Remember the Magic
Apr 25, 2008
Posted by DorisUncategorized
Can you remember what it was like the first time you discovered the magic of Harry Potter? In honor of the Lily and Stag Inn reading groups‘ return to our first love, Harry Potter and the Sorcerer’s Stone, we’d like to invite you to “rediscover the magic” with us!
Your mission, should you choose to accept it: write a “vignette” describing the sights, sounds, smells and feelings Harry encounters as he enters Diagon Alley for the first time.
What’s a vignette? A vignette is like a literary “snapshot” — it’s a quick glimpse of a scene that doesn’t necessarily tell the full story. Vignettes tend to be rich in descriptive details.
• Your vignette should be no fewer than 300 and no longer than 650 words long and does not have to be strictly canon (e.g. can include smells, stores, items, etc that are not specifically mentioned in the book).
• All entries MUST be of an exemplary quality; they must be creative, organized, focused, coherent and not contain net speak. Spelling, grammar, and punctuation will be taken into consideration when judging.
• There is a strict PG-13 limit for all entries.
• All decisions by the judges are final.
• Anyone over the age of 13 can enter the contest, including staff members who are not involved in the judging process.
• Please e-mail your submissions to [email protected] by 11:59 pm ET on May 21, 2008 and place in the e-mail header “Rediscover the magic.” Please copy-paste the vignettes into the body of the e-mail and include a name to be used for authorship (real name or Leaky Lounge).
• Please refer to the Contest’s FAQ if you are not sure of something.
• If you have any questions not answered on the FAQ, or would like to discuss this Contest, please come to the Contest Corner forum of The Leaky Lounge.
Author: Gwynog’s Rabbit
I was sleeping when the Boy Who Lived came through the archway. All I remember from that moment is a blaze of sunlight and the doorbell tinkling. The owl lady was being dragged out to the street by a lady with a pipe in her mouth, who was pointing towards the brick wall, closing behind my friend Hagrid. I was immediately alert and gazed at the boy walking up the cobblestones next to Hagrid. My heart started racing as it recognized, as only an owl’s heart can, the person who was meant for me. I started hooting to him, but he was too distracted by everything else around him, and barely glanced my way. He seemed much more interested in such mundane things as the cauldrons sparkling at him from next door, the lunchtime aromas drifting out of the bakery, and even the barrel of beetle eyes roasting in the sun, than he was in his own destined owl. I knew I’d lost any hope of capturing his attention when he noticed the new broomstick in the window just across from me. The boy suddenly veered away from my direction, tripping over a loose cobblestone and pulling Hagrid’s hand in the direction of the other boys who had been at that window all morning. Hagrid, though, had heard my hooting, and nodded to let me know he understood. This was the most wonderful moment of my life, so much so that I hooted and flapped with joy and received reproving looks from the other owls. So what? I was about to leave them.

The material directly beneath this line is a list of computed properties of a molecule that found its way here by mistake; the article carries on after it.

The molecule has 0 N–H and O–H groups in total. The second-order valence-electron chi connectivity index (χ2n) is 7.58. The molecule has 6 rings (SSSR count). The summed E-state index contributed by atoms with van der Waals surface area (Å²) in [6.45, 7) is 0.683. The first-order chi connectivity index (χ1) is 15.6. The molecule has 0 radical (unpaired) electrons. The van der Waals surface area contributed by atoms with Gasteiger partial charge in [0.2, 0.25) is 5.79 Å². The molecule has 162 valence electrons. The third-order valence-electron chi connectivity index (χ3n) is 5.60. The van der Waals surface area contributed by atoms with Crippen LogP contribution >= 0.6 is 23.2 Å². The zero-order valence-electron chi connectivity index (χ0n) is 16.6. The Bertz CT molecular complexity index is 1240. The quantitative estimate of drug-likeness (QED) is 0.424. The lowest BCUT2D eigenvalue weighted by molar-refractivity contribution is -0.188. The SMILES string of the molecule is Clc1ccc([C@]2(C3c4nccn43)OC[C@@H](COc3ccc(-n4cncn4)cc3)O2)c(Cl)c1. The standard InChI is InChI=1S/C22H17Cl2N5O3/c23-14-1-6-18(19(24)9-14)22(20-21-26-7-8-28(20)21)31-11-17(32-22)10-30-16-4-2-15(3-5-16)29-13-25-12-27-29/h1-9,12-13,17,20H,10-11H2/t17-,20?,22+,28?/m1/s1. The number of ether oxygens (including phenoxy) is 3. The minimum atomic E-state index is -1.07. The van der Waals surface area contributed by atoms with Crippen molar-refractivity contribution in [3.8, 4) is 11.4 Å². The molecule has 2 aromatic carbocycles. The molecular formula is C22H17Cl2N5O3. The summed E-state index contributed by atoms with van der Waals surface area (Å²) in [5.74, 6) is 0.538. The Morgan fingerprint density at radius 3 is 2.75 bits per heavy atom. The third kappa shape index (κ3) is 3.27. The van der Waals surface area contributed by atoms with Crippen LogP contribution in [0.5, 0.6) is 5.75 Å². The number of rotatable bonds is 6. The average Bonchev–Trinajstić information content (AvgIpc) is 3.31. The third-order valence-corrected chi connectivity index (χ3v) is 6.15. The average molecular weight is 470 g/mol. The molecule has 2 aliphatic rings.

I waited patiently for the rest of the afternoon, while wizards and witches walked by in the sunshine, eating dripping ice creams, picking up their children from where they’d left them at the broomstick window, and heading back to the Leaky Cauldron; one boy with white hair whined to his father in front of the broomstick shop until he was dragged off by his ear. In short, none of the humans did anything I cared about. My eyes were anchored on the far end of the street, where I knew Hagrid would reappear with the Boy Who Lived.
The Boy Who Lived!I couldn’t remember if I had ever heard his name before! All I had ever heard in the conversations around me from the day I had hatched was “the Boy Who Lived” – never a name. My heart started to race again, but this time I managed to hide it from the other owls. For the rest of the afternoon I watched, and tried to remember.
The sun was getting low, reflecting off the white marble building at the end of the street and blinding my night-eyes to any details of the faces that I hoped was my new boy. Then a huge form came into my sight, haloed by the red glare, and I hooted in spite of myself. Hagrid pushed through the crowds with his bulky packages and led the Boy Who Lived into the owl shop, with a wink at me as he passed. A few moments later, the owl lady came out and coaxed me into a cage. Hagrid put an arm around the Boy Who Lived and said, “Happy Birthday, Harry!” Harry! My Harry.
My heart stopped racing, and I tucked my beak back under my wing, knowing I was with the wizard I would be with for the rest of my life.